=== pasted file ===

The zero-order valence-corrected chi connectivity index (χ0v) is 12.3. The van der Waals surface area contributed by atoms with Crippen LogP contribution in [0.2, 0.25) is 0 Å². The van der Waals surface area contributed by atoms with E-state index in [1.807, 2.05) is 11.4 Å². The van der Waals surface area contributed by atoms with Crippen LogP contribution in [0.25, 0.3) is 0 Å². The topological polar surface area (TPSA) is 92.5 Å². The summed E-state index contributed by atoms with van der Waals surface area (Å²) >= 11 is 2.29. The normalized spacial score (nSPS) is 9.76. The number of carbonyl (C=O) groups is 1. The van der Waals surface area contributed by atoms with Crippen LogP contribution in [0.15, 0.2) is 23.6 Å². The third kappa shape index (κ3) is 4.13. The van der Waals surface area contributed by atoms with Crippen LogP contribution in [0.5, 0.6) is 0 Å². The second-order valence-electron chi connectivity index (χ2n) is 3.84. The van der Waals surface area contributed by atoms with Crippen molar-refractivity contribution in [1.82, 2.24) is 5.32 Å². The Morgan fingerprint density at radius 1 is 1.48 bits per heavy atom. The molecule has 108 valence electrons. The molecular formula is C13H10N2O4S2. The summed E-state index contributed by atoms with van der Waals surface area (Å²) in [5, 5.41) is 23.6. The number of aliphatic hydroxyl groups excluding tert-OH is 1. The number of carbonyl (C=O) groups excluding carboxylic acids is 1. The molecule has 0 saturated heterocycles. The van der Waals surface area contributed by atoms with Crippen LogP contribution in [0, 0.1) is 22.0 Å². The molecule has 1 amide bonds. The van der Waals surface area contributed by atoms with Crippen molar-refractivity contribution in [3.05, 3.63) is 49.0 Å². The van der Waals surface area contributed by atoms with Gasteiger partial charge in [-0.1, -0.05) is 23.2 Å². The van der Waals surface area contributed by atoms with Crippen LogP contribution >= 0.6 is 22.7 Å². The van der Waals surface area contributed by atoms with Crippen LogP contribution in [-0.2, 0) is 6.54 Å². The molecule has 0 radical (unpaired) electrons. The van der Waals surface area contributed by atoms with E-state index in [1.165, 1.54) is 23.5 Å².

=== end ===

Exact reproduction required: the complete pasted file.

The zero-order valence-corrected chi connectivity index (χ0v) is 12.3. The van der Waals surface area contributed by atoms with Crippen LogP contribution in [0.2, 0.25) is 0 Å². The van der Waals surface area contributed by atoms with E-state index in [1.807, 2.05) is 11.4 Å². The van der Waals surface area contributed by atoms with Crippen LogP contribution in [0.25, 0.3) is 0 Å². The topological polar surface area (TPSA) is 92.5 Å². The summed E-state index contributed by atoms with van der Waals surface area (Å²) >= 11 is 2.29. The normalized spacial score (nSPS) is 9.76. The number of carbonyl (C=O) groups is 1. The van der Waals surface area contributed by atoms with Crippen LogP contribution in [0.15, 0.2) is 23.6 Å². The third kappa shape index (κ3) is 4.13. The van der Waals surface area contributed by atoms with Crippen LogP contribution in [0.5, 0.6) is 0 Å². The second-order valence-electron chi connectivity index (χ2n) is 3.84. The van der Waals surface area contributed by atoms with Crippen molar-refractivity contribution in [1.82, 2.24) is 5.32 Å². The Morgan fingerprint density at radius 1 is 1.48 bits per heavy atom. The molecule has 108 valence electrons. The molecular formula is C13H10N2O4S2. The summed E-state index contributed by atoms with van der Waals surface area (Å²) in [5, 5.41) is 23.6. The number of aliphatic hydroxyl groups excluding tert-OH is 1. The number of carbonyl (C=O) groups excluding carboxylic acids is 1. The molecule has 0 saturated heterocycles. The van der Waals surface area contributed by atoms with Crippen LogP contribution in [0, 0.1) is 22.0 Å². The molecule has 1 amide bonds. The van der Waals surface area contributed by atoms with Crippen molar-refractivity contribution in [3.05, 3.63) is 49.0 Å². The van der Waals surface area contributed by atoms with Gasteiger partial charge in [-0.1, -0.05) is 23.2 Å². The van der Waals surface area contributed by atoms with Crippen LogP contribution >= 0.6 is 22.7 Å². The van der Waals surface area contributed by atoms with Crippen LogP contribution in [-0.2, 0) is 6.54 Å². The molecule has 0 radical (unpaired) electrons. The van der Waals surface area contributed by atoms with E-state index in [1.165, 1.54) is 23.5 Å².